The COVID-19 pandemic threw a lot of New Yorkers into financial instability and left them unable to pay past dues on their utility bills, including their water bills. Now, consumer, environmental and legal aid advocates are calling on Gov. Kathy Hochul to sign legislation that would require data to understand the full extent of the problem.
Rob Hayes, director of Clean Water at Environmental Advocates NY, told Capital Tonight that the $70 million allocated to New York in federal COVID-19 assistance isn’t enough to reach everyone with a need.
The bill, which was sponsored by state Sen. Kevin Parker and Assemblyman Kevin Cahill, passed before the end of session in June and would require the Department of Public Service to assemble a report on the effect the pandemic had on utilities and the affordability of services. Hayes said advocates will be back in Albany next year to get state resources to help New Yorkers struggling to pay their water and utility bills.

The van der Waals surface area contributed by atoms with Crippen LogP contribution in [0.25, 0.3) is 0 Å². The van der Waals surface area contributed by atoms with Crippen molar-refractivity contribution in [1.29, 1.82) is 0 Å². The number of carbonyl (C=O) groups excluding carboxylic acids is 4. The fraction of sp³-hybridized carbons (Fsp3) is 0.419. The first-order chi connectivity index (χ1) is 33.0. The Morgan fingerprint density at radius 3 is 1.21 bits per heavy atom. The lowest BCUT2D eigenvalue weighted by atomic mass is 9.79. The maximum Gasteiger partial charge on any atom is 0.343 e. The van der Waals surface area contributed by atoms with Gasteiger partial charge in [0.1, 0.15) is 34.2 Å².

On a different front, the Environmental Protection Agency released nonbinding guidelines for drinking water contaminants, including PFOA and PFOS. According to the new guidelines, limits for PFOS are set at .02 parts per trillion and PFOA is set at .004 parts per trillion. The 2020 New York state drinking water standards set the standard for those chemicals at 10 parts per trillion. Hayes said they are calling on Hochul and the Department of Health to update New York’s standards to at least the EPA levels or lower.